In December, iGPS sued NWPCA and its President/CEO Bruce Scholnick over a NWPCA press release issued a few days earlier, contending that “…NWPCA states in the [news] release that each of (iGPS’) pallets contain 3.4 lbs. of decabromodiphenyl ether. This is a false statement.” Of course, NWPCA’s statement that iGPS’ pallets contained 3.4 pounds of decaBDE came from the LCA then posted on iGPS’ own website, so there is no basis for iGPS’ claim that NWPCA lied.
Shortly after NWPCA filed papers with the court explaining that the source of the data was iGPS itself, the replacement LCA appeared on the iGPS website without fanfare.
iGPS will certainly have to account in court for this change. However, the questions raised by this switch should be addressed immediately and publicly.
* Where was the newly-posted LCA document until recently?
* What explains the differences in the two documents purportedly created within days of each other in July 2008?
* In April 2009, NWPCA issued a news release headlined From Fire Hazard to Toxic Platform which said among other things “According to a lifecycle analysis by Intelligent Global Pooling Systems (iGPS) who purchases its pallets from Schoeller Arca System, its deca-bromine infused plastic pallets contain as much as 3.4 pounds of the chemical; that volume is necessary for the company to advertise its pallets as equivalent to wood pallets which are the benchmark for pallet fire safety.”
If the number was wrong, why didn’t iGPS say so then? Why did iGPS continue to post the LCA listing 3.4 lbs of decaBDE in its pallets for more than a year?
* In June 2009, the Environmental Working Group (EWG) sent a letter to the Food and Drug Administration “writing to request an immediate halt to the use by the food industry of plastic pallets made with the neurotoxic flame retardant decabromodiphenyl ether (Deca)… Millions of plastic pallets, each containing 3.4 pounds of Deca …”
In that letter, EWG listed iGPS as the company using the flame retardant saying “There are an estimated 4 million Deca-treated plastic pallets in use today, with a significant portion used in the food industry. In September 2008, iGPS, a major plastic pallet shipping company, announced an agreement with Netherlands-based Schoeller Arca Systems to buy 30 million Deca treated plastic pallets over the next five years.”
Why did iGPS fail to refute EWG’s statement of 3.4 lbs of decaBDE?
* In August 2009, EWG distributed a letter to all of the major supermarkets in the U.S. urging them to “suspend the use of plastic food storage racks that contain the toxic flame retardant chemical and neurotoxin commonly called Deca (decabromodiphenyl).” Again, EWG listed the figure 3.4 lbs of decaBDE.
Two days later, an iGPS attorney stated that “iGPS pallets do not contain 3.4 lbs of decabromine as EWG alleges. They contain less than half that amount, encapsulated in their resin, which is non-porous.”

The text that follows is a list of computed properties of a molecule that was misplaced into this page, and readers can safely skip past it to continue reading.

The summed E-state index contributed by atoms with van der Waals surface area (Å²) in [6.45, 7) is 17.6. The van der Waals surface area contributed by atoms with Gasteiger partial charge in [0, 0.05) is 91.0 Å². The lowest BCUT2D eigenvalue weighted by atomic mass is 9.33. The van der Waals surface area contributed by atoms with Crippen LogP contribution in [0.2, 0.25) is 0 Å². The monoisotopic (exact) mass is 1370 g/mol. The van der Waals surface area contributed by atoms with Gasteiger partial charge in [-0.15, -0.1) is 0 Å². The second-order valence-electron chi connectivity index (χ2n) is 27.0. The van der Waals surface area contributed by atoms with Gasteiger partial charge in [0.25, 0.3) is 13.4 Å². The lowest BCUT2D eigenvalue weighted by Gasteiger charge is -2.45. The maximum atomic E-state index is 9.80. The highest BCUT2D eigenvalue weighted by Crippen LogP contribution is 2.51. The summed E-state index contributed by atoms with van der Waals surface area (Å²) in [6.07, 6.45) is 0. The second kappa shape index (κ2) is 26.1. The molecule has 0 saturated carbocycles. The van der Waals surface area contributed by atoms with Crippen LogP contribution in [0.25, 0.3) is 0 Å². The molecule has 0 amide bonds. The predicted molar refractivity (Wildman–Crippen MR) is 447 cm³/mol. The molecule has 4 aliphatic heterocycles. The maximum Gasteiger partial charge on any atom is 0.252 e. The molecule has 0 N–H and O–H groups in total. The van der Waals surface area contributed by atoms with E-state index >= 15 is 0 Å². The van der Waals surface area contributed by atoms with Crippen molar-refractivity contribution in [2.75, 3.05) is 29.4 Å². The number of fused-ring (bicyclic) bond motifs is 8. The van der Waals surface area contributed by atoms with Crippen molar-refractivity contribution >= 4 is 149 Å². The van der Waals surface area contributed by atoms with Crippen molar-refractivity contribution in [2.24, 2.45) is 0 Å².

Having made that public statement in August 2009, why did iGPS again continue to post on its website for the LCA listing 3.4 lbs of decaBDE ?
And, if iGPS pallets truly contained “less than half” the amount of decaBDE that the public believed they contained, why didn’t iGPS tout this on its website?
Here’s another troublesome conflicting data point. The original LCA reflects 47.5 pounds of total pallet weight. The revised report reflects the same total pallet weight even though the replacement LCA has reduced the amount of Deca to 1.5 pounds. Does this altered data provide comfort to those concerned with fire safety and food safety?
Where is Environmental Resources Management in all of this?
Clearly, the definitive ability to end the confusion is in the hands of Schoeller Arca Systems, Inc., the company that manufactured the pallets for the iGPS rental pool. Certainly, Schoeller Arca can tell the world the “recipe” for these pallets.
Will the trade press and consumer media ask these important public policy questions? To date, some reporters have been more interested in writing stories with clever war metaphors and pallet puns than analyzing the substance of the issue. NWPCA believes this decaBDE in pallets is a serious concern as evidenced by the fact that decaBDE has been banned for use in plastic pallets in Maine, Maryland and Oregon, and decaBDE has been banned in many other products throughout the world. In states where they are not banned, these chemically-treated pallets will continue to transport food to neighborhood grocery stores across America.
“The lawsuit against us is a free speech issue,” said Scholnick. “When we raised the issue, iGPS filed a lawsuit to try to shut us up, but we will not be silenced. The question to iGPS is: ‘Just exactly how much decaBDE is in your pallets?’ The question to legislators and regulators charged with protecting pallet users and consumers remains: Is any decaBDE in plastic pallets too much?”
Contact: Bruce Scholnick, President and CEO, 703-519-6104
National Wooden Pallet and Container Association
SOURCE National Wooden Pallet and Container Association